Victoria cuts off funds to service that protects sex-trade workers

By Rebecca tebrake, Vancouver SunJune 4, 2009 
Kate Gibson of the WISH Drop-in Centre sits in the van that provides aid to women the sex trade.

Kate Gibson of the WISH Drop-in Centre sits in the van that provides aid to women the sex trade.

Photograph by: Jenelle Schneider, Vancouver Sun

VANCOUVER — An advocate for Vancouver sex-trade workers says they will soon be at greater risk because the B.C. government has cut off funding for a van that cruises the streets at night, watching out for the women.

Losing the van means a greater risk of violence and less access to harm-reduction supplies, first aid, and bad-date reports in the overnight hours when sex workers are most active, said Kate Gibson, executive director of the WISH Drop-in Centre.

The van, which supplies the only overnight services to sex workers, is stocked with condoms, first-aid supplies, a needle exchange, coffee, fruit juice, water, referrals to support services, and posters showing missing women and dangerous johns.

It stops along the most popular strolls or at specific locations requested by sex workers. Each night, 40 to 50 women show up for supplies, support or companionship over a cup of coffee. The van’s last run will be on June 12.

The province, citing financial pressure, has not renewed the $250,000 needed to keep the van running for another year.

The solicitor-general’s ministry said the project’s funding request is under review.

“The provincial government, like other jurisdictions around the world, is facing challenging and unprecedented economic times, requiring some difficult decisions,” the ministry said in a statement Wednesday to The Vancouver Sun.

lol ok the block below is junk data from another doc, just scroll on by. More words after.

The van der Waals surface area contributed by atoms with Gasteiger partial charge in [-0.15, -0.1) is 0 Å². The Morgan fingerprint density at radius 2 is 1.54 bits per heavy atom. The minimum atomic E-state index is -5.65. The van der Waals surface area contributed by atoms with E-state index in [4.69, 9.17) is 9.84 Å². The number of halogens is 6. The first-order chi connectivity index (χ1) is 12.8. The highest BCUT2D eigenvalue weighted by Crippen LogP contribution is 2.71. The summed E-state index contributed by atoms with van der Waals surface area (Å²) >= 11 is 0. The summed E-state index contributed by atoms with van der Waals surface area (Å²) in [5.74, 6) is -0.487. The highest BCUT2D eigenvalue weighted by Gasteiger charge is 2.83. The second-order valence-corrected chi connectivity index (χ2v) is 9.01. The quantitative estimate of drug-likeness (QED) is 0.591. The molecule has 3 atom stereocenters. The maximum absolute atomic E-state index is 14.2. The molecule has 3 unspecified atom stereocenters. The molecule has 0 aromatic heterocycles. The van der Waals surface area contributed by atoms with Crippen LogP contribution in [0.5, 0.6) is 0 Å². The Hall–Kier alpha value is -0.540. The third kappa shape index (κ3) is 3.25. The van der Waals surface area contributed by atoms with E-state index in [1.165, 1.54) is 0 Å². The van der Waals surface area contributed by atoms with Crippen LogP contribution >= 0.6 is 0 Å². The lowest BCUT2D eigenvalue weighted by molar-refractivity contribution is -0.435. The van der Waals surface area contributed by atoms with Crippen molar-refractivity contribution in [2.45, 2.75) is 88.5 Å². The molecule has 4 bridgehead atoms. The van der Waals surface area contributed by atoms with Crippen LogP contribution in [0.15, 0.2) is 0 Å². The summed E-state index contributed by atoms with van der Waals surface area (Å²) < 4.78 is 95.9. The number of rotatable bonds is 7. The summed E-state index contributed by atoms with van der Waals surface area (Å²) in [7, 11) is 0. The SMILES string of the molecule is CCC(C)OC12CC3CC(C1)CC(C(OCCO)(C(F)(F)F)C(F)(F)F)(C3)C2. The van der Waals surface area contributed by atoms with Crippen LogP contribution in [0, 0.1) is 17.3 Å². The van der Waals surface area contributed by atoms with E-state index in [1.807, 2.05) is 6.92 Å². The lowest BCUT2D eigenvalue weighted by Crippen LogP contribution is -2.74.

Laurel Irons, who has staffed the van since 2004, said sex workers “are already very upset, concerned and feel just really left out in the cold, wondering why such an important service to them is being taken away.”

Irons said she has intervened at times when sex workers were stalked, pepper-sprayed and assaulted.

“I don’t know what a lot of women are going to do without having somewhere to turn in those desperate moments,” she said.

Kate Shannon, a research scientist at the BC Centre for Excellence in HIV/AIDS, said services that keep sex work above-ground are essential for ensuring women’s health.

“We need to scale up mobile services to sex workers. The closure of the mobile access-point van is a huge step backwards,” Shannon said.

The City of Vancouver is considering how it can help restore funding, Coun. Kerry Jang said.

© Copyright (c) The Vancouver Sun

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